The IEEE Los Angeles Photonics and Geoscience and Remote Sensing Society Chapters in Los Angeles Present a Special Lecture Event!

Infrared Sources and Detectors for Deep-Space Science

Dr. Ryan M. Briggs
Jet Propulsion Laboratory

Thursday, August 3, 2017
5:30–7:30 PM

Moore Laboratory of Engineering, Room B270
California Institute of Technology
Pasadena, California

About the Talk: This presentation will describe recent progress in two technology areas relevant to space science: mid-infrared lasers for molecular spectroscopy and superconducting single-photon detectors for optical communication. We have designed and fabricated distributed-feedback quantum cascade lasers for targeted detection of compounds in planetary atmospheres using in situ infrared laser absorption spectroscopy techniques. The lasers are designed for use in low-power instruments; therefore, emphasis is placed on minimizing laser operating current and reducing thermal dissipation to ~1 W. Device performance will be discussed for lasers emitting in the 4 to 10 μm wavelength range.

In order to increase communication bandwidth beyond the limits of existing radio-frequency links, NASA continues to support the development of optical communication transceivers for testing on the next generation of planetary science missions. To resolve signals transmitted from spacecraft several astronomical units away from Earth, we have developed superconducting nanowire single-photon detectors for a ground receiver at 1550 nm wavelength. The principle of operation and fabrication techniques for the detectors will be presented, and performance will be discussed for multi-pixel detector arrays developed for the first deep-space optical communication demonstrations.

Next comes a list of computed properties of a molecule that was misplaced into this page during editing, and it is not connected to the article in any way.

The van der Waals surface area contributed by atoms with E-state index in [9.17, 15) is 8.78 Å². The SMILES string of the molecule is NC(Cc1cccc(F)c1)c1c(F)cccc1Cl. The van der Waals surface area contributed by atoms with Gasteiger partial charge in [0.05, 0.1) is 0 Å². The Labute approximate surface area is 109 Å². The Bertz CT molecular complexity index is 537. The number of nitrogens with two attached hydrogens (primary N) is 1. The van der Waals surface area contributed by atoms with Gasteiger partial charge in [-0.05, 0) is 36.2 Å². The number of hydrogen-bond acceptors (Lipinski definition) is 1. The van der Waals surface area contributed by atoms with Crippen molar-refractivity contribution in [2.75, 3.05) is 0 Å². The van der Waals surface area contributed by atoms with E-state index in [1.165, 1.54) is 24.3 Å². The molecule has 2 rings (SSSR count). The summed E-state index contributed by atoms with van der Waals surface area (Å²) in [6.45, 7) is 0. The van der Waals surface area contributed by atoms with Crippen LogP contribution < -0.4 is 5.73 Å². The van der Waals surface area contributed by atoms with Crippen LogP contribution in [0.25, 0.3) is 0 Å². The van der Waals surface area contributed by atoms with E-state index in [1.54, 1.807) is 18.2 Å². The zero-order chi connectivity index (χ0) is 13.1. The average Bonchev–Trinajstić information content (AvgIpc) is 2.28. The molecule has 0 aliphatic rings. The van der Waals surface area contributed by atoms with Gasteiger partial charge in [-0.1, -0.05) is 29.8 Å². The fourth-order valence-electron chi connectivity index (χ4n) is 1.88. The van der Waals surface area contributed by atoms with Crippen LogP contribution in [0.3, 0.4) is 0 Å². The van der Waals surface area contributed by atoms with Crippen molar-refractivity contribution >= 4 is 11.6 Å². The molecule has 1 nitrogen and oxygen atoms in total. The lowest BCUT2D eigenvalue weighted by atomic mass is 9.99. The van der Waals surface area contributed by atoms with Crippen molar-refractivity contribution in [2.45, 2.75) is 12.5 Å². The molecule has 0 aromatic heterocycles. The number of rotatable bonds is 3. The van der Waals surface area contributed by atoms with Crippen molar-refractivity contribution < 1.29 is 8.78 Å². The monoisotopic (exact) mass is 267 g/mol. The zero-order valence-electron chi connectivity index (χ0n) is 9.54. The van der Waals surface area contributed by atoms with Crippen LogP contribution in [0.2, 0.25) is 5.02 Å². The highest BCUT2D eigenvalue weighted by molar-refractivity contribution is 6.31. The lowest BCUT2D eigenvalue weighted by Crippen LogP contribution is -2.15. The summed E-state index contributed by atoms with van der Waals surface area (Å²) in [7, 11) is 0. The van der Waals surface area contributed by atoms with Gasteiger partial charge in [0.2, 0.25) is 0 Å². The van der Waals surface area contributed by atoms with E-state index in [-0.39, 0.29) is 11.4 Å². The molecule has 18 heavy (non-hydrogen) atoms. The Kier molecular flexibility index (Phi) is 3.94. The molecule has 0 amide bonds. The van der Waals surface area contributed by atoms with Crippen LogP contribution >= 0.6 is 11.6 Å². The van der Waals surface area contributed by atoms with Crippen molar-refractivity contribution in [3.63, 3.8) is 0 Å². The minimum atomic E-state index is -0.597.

About the Speaker: Ryan Briggs received his Bachelor of Science in Engineering Physics from Colorado School of Mines and his PhD in Materials Science from the California Institute of Technology. He joined the Microdevices Laboratory at JPL in 2011. Dr. Briggs has expertise in design and fabrication of integrated photonic devices, antimonide-based interband lasers, quantum cascade lasers, and optoelectronic device packaging. He is currently Principal Investigator for “Low-Power Long- Wavelength Infrared Sources for Tunable Laser Spectrometers on New Frontiers and Discovery Missions,” under the NASA Planetary Instrument Concepts for the Advancement of Solar System Observations Program.

Directions and Parking: Parking on the Caltech campus is accessible from Michigan Avenue, south of Del Mar Avenue. Parking is free after 5 pm. Moore Lab location:

Reservation: Please RSVP with your IEEE membership # to You are welcome to bring your spouse as a guest. Non-members can go to, then send your membership number.

Please see the event flyer for agenda and other details.